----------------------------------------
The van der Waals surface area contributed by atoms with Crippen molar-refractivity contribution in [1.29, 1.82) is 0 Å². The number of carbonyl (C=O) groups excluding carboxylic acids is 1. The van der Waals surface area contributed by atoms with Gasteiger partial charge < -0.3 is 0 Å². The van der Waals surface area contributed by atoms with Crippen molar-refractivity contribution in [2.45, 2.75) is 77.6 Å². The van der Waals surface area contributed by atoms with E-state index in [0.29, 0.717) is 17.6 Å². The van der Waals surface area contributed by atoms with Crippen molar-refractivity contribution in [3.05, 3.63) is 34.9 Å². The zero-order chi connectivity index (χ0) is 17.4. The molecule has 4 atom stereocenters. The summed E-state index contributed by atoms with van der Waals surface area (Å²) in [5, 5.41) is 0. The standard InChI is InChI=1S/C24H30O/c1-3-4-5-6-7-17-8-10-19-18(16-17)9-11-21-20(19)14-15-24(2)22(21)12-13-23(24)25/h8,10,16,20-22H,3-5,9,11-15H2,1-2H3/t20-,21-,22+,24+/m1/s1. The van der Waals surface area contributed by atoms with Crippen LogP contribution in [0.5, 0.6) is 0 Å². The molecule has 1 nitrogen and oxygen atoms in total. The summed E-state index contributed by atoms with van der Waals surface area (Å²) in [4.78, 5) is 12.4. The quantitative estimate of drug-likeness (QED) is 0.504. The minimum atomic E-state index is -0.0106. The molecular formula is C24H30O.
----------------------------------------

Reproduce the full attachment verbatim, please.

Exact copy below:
The van der Waals surface area contributed by atoms with Crippen molar-refractivity contribution in [1.29, 1.82) is 0 Å². The number of carbonyl (C=O) groups excluding carboxylic acids is 1. The van der Waals surface area contributed by atoms with Gasteiger partial charge < -0.3 is 0 Å². The van der Waals surface area contributed by atoms with Crippen molar-refractivity contribution in [2.45, 2.75) is 77.6 Å². The van der Waals surface area contributed by atoms with E-state index in [0.29, 0.717) is 17.6 Å². The van der Waals surface area contributed by atoms with Crippen molar-refractivity contribution in [3.05, 3.63) is 34.9 Å². The zero-order chi connectivity index (χ0) is 17.4. The molecule has 4 atom stereocenters. The summed E-state index contributed by atoms with van der Waals surface area (Å²) in [5, 5.41) is 0. The standard InChI is InChI=1S/C24H30O/c1-3-4-5-6-7-17-8-10-19-18(16-17)9-11-21-20(19)14-15-24(2)22(21)12-13-23(24)25/h8,10,16,20-22H,3-5,9,11-15H2,1-2H3/t20-,21-,22+,24+/m1/s1. The van der Waals surface area contributed by atoms with Crippen LogP contribution in [0.5, 0.6) is 0 Å². The molecule has 1 nitrogen and oxygen atoms in total. The summed E-state index contributed by atoms with van der Waals surface area (Å²) in [4.78, 5) is 12.4. The quantitative estimate of drug-likeness (QED) is 0.504. The minimum atomic E-state index is -0.0106. The molecular formula is C24H30O.